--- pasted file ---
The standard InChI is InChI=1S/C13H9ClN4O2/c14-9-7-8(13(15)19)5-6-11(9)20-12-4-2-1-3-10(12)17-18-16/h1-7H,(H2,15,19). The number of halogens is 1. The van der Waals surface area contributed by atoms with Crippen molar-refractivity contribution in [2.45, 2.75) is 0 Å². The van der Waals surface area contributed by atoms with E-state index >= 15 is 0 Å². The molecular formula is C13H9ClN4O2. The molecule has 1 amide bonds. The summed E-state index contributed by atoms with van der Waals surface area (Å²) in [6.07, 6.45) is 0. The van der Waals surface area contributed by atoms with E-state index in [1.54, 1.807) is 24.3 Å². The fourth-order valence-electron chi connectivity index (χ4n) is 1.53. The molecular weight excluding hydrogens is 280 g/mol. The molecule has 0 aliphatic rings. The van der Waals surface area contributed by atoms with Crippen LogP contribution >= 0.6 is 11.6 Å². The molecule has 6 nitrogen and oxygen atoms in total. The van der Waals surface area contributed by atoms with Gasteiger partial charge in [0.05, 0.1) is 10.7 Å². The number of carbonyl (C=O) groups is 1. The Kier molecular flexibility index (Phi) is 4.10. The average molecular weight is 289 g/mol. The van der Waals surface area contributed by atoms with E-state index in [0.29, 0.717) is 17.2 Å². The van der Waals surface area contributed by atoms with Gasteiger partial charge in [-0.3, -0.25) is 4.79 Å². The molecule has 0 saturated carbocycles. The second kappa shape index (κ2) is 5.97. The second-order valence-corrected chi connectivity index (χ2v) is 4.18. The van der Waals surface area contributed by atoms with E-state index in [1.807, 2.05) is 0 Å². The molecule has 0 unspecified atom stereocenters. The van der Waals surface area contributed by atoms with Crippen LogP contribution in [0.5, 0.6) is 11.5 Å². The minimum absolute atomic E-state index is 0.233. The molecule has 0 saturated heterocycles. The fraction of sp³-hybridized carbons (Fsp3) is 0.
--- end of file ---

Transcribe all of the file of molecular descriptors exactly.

The standard InChI is InChI=1S/C13H9ClN4O2/c14-9-7-8(13(15)19)5-6-11(9)20-12-4-2-1-3-10(12)17-18-16/h1-7H,(H2,15,19). The number of halogens is 1. The van der Waals surface area contributed by atoms with Crippen molar-refractivity contribution in [2.45, 2.75) is 0 Å². The van der Waals surface area contributed by atoms with E-state index >= 15 is 0 Å². The molecular formula is C13H9ClN4O2. The molecule has 1 amide bonds. The summed E-state index contributed by atoms with van der Waals surface area (Å²) in [6.07, 6.45) is 0. The van der Waals surface area contributed by atoms with E-state index in [1.54, 1.807) is 24.3 Å². The fourth-order valence-electron chi connectivity index (χ4n) is 1.53. The molecular weight excluding hydrogens is 280 g/mol. The molecule has 0 aliphatic rings. The van der Waals surface area contributed by atoms with Crippen LogP contribution >= 0.6 is 11.6 Å². The molecule has 6 nitrogen and oxygen atoms in total. The van der Waals surface area contributed by atoms with Gasteiger partial charge in [0.05, 0.1) is 10.7 Å². The number of carbonyl (C=O) groups is 1. The Kier molecular flexibility index (Phi) is 4.10. The average molecular weight is 289 g/mol. The van der Waals surface area contributed by atoms with E-state index in [0.29, 0.717) is 17.2 Å². The van der Waals surface area contributed by atoms with Gasteiger partial charge in [-0.3, -0.25) is 4.79 Å². The molecule has 0 saturated carbocycles. The second kappa shape index (κ2) is 5.97. The second-order valence-corrected chi connectivity index (χ2v) is 4.18. The van der Waals surface area contributed by atoms with E-state index in [1.807, 2.05) is 0 Å². The molecule has 0 unspecified atom stereocenters. The van der Waals surface area contributed by atoms with Crippen LogP contribution in [0.5, 0.6) is 11.5 Å². The minimum absolute atomic E-state index is 0.233. The molecule has 0 saturated heterocycles. The fraction of sp³-hybridized carbons (Fsp3) is 0.